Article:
How France helped both sides in the Falklands War
In his memoirs, former UK Defence Secretary Sir John Nott describes France as Britain’s “greatest ally” during the Falklands War. But formerly secret papers and other evidence seen by the BBC show that was not the full story.
Before the war, France sold Argentina’s military junta five Exocet missiles.
At the time, few suspected that the regime’s longstanding claim on the Falklands would lead to war, and the sale went largely unnoticed. But when in May 1982 these Exocet missiles were used to strike Britain’s HMS Sheffield and Atlantic Conveyor, with the loss of 32 British lives, near panic ensued in London.
At the start of the conflict, France’s left-leaning president, Francois Mitterrand, had come to Britain’s aid by declaring an embargo on French arms sales and assistance to Argentina.
He also allowed the Falklands-bound British fleet to use French port facilities in West Africa, as well as providing London with detailed information about planes and weaponry his country had sold to Buenos Aires.
Paris also co-operated with extensive British efforts to stop Argentina acquiring any more Exocets on the world’s arms market.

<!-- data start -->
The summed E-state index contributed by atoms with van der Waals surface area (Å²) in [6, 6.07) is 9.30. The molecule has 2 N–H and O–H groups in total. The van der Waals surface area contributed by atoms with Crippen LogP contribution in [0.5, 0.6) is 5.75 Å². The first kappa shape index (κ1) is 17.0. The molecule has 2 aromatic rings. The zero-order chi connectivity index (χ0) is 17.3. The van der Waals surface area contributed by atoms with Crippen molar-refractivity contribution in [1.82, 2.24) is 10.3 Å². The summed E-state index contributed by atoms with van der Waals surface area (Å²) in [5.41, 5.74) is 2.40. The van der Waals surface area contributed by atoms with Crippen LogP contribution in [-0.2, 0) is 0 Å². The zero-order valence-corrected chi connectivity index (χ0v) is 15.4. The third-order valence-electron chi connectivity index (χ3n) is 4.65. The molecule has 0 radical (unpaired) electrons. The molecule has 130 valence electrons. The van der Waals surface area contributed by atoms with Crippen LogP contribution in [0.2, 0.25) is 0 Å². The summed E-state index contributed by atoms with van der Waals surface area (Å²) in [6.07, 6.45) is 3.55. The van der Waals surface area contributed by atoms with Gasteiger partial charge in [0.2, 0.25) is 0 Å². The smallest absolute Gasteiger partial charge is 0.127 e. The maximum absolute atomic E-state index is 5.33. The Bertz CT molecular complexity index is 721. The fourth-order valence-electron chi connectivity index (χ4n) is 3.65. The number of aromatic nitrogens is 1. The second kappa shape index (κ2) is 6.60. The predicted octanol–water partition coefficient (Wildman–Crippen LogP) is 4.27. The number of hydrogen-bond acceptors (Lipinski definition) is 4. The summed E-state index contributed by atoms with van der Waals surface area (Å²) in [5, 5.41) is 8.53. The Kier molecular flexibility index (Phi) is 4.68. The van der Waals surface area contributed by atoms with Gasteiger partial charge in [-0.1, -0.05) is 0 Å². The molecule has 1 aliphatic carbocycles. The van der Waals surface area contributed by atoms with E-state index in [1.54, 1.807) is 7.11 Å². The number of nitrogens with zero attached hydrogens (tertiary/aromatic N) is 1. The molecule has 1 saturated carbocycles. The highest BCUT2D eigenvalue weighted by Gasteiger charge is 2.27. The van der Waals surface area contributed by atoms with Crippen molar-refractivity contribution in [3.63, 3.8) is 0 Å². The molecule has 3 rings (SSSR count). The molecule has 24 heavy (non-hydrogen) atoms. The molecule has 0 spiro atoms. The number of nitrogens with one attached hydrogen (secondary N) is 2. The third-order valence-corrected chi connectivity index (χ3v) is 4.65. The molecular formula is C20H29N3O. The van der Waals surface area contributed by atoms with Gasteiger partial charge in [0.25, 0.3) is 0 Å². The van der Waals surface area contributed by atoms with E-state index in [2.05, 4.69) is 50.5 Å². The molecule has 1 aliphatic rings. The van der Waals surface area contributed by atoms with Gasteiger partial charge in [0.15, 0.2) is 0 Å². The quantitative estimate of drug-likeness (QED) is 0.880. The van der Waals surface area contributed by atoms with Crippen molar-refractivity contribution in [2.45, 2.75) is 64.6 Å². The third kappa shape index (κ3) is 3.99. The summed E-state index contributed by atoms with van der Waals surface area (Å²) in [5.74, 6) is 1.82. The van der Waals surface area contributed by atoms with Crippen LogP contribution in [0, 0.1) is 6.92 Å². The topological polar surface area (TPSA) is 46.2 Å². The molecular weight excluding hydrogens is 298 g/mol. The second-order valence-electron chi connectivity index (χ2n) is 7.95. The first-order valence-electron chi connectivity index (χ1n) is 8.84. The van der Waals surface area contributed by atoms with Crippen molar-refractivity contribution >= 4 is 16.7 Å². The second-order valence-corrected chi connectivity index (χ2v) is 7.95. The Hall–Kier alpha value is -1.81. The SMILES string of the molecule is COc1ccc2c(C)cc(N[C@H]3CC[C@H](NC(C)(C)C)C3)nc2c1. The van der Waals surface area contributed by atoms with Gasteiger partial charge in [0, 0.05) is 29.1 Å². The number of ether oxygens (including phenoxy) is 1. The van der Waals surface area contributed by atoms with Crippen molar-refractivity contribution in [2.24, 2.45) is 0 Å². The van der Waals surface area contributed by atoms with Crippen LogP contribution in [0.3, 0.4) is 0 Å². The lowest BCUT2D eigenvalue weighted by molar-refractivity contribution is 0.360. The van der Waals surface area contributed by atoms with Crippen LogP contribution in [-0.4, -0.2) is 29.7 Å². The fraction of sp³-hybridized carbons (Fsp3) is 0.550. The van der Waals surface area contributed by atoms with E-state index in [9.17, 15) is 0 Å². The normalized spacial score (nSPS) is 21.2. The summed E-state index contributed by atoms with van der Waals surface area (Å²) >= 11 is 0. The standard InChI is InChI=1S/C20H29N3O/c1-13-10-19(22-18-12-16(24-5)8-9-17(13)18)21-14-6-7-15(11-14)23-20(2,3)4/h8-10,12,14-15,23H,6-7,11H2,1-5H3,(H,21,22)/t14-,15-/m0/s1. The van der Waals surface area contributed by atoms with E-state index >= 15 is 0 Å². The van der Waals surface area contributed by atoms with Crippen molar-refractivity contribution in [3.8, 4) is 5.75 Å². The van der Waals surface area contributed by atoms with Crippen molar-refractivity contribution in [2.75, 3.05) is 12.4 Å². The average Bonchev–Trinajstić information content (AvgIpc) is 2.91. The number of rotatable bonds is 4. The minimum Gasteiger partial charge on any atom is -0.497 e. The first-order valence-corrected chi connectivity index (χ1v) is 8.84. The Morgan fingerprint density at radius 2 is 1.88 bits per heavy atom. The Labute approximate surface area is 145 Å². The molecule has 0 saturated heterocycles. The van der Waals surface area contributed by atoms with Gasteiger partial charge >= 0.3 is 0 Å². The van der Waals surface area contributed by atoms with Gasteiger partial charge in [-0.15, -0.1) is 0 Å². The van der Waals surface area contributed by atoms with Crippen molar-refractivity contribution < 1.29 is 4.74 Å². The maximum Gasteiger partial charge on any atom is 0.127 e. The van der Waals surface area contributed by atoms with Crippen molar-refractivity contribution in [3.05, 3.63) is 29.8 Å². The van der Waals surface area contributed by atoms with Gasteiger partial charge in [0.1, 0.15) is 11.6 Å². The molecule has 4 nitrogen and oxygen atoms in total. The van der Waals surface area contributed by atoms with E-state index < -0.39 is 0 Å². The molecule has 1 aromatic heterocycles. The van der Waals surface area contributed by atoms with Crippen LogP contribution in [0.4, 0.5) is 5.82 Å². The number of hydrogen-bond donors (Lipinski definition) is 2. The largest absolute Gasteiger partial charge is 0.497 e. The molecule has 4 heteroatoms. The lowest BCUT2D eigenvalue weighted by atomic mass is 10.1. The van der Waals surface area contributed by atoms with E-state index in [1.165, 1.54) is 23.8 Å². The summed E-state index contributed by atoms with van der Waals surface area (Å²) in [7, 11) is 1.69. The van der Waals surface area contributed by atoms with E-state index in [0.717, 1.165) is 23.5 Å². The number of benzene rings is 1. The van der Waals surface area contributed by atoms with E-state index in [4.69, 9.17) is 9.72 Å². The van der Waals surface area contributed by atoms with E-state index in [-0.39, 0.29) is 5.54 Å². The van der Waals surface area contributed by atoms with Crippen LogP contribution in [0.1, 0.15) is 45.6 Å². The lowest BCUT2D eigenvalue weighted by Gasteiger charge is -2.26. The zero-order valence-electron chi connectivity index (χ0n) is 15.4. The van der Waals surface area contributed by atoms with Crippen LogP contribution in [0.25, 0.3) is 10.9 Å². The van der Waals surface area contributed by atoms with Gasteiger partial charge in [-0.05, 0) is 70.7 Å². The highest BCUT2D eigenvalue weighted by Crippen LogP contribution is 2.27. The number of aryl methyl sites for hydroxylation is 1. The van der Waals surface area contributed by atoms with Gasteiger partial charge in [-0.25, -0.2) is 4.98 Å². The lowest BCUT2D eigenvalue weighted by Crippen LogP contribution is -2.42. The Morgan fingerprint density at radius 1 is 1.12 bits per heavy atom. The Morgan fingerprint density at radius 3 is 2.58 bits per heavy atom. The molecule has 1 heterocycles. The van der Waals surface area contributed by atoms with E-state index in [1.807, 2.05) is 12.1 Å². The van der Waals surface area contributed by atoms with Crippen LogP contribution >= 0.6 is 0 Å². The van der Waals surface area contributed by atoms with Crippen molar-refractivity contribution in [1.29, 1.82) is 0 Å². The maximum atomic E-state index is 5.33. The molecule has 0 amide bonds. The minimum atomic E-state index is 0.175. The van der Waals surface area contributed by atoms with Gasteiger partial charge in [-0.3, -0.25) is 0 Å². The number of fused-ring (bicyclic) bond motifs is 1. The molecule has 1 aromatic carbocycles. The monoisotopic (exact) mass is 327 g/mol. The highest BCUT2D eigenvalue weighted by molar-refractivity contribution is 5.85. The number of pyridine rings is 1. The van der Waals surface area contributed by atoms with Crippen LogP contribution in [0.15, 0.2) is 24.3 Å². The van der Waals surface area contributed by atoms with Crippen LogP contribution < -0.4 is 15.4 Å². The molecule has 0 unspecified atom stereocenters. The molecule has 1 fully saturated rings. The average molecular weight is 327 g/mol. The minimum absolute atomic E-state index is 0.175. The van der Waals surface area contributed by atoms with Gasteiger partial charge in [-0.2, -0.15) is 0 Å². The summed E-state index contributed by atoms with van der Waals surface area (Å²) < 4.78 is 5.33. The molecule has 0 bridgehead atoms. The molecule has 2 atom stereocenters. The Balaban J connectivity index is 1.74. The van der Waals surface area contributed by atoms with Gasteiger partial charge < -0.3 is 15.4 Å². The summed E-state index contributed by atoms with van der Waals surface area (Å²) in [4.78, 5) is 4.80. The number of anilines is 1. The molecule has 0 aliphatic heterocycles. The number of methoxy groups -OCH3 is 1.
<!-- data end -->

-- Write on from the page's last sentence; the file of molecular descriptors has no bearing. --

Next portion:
But Mitterrand’s policy of supporting Britain provoked dissent among some senior officials in the French foreign ministry.
In a stinging memo dated 7 April 1982, France’s then ambassador to London, Emmanuel de Margerie, described British Prime Minister Margaret Thatcher as “Victorian, imperialist and obstinate”. He went on to add that she had a “tendency to get carried away by combative instincts”.
In another document entitled The Falklands: Lessons from a Fiasco, senior French official Bernard Dorin accused Britain of “superpower arrogance” and claimed the country had shown “profound contempt for Latinos”.
Behind the scenes, actions were speaking louder than words. In what would appear to be a clear breach of President Mitterrand’s embargo, a French technical team – mainly working for a company 51% owned by the French government – stayed in Argentina throughout the war.
In an interview carried out in 1982 by Sunday Times journalist Isabel Hilton, the team’s leader, Herve Colin, admitted carrying out one particular test that proved invaluable to Argentinian forces.
“The verification process involves determining if the missile launcher was functioning correctly or not. Three of the launchers failed. We located the source of the problem and that was it. The rest was simple.”
The BBC made efforts to contact Mr Colin to request an interview, but received no response. The French company he still works for, Dassault, told us that after 30 years that it was unable to confirm whether or not it had authorised the work his team carried out in Argentina at this time.
But it is now clear that, thanks to tests they carried out, the Argentinians were able to fire Exocets at British forces from three previously faulty missile launchers.
so french missiles hit the british ship and killed seamen..
“Sir John Nott describes France as Britain’s “greatest ally” during the Falklands War”
a small example of playing both sides..